On receipt of this email, the complainant also informed the bank’s official for verifying the authenticity of the email. It is alleged that the said official did not perform due diligence for the same. The bank called on January 21, 2014, to inform the complainant as their account had insufficient funds to clear a check issued for ₹ 13,65,968. According to the complainant’s belief, this was not possible as their account had approximately ₹ 42 lakhs.

Between January 18 to 21, 2015, debits aggregating to ₹ 14,05,000 were made from their account and the same was informed to the bank with proper notification to freeze the account on the same date and furnish its account statement. The complainant also reported the bank that they were not able to access their internet banking. Even after sending a formal notification for freezing the account, the complainant noticed another transaction of ₹ 6,50,000. Subsequently, the complainant again directed the bank to disallow any further transactions.

Aggrieved by this, the complainant filed a suit before the Adjudicating Officer under Sections 43, 43A, 43(b), 43(g), 61, 55, 66C, and 46 of the Information Technology Act, 2000 on September 08, 2014. In its complaint, the complainant stated that the bank shared the details of beneficiary accounts and informed that the matter was under investigation. However, despite several follow-ups, the bank has failed to revert the money lost via fraudulent transfers. The complainant sought relief of ₹20,55,000 at 18% interest from the date of transfer, along with ₹60,000 for the loss of 100 man-hours, a compensation of ₹1,00,000 under Sections 43 and 43A, along with ₹50,000 travelling costs incurred, and any other relief deemed fit.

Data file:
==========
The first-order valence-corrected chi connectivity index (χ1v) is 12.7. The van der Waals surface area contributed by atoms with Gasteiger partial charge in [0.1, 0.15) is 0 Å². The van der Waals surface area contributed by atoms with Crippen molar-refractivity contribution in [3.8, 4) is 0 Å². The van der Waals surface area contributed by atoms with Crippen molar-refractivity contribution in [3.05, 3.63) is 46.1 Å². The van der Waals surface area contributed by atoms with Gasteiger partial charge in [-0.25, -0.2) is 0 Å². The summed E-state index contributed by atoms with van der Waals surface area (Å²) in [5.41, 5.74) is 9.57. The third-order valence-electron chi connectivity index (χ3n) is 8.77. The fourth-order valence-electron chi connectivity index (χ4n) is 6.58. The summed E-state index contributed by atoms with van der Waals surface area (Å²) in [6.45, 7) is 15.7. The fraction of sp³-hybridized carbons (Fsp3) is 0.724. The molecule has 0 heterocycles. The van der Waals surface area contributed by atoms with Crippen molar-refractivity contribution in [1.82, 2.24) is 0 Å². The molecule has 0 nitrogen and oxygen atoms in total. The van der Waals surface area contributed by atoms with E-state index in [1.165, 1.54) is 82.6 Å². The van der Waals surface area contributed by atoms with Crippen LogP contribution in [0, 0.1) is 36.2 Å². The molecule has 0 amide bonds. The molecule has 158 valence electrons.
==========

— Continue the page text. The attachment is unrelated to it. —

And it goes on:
What did the respondent say?

In their response, the bank denied all the submissions made by the complainant. It stated that the said email ID is not owned by the bank. The complainant should have noticed the incorrect spelling of “exclusive” in the email address before responding. Further, the complainant informed the bank on January 10, 2014, while they had already replied to the said email a day before.

Respondent number 2, Vodafone India Limited, has submitted that the registered mobile number of the complainant with the bank was active on the days of alleged fraudulent transactions. Vodafone submitted that it only acted as an intermediary under the Information Technology Act, 2000, and hence, it is exempted from any liability. Further, they denied having issued three impugned numbers involved in this case. The second respondent also submitted that the complainant is aware that it is not liable in the present case as the complainant has not made it a party to the dispute filed before the Hon’ble State Consumer Disputes Redressal Commission, Maharashtra.

Observations of the IT Adjudicator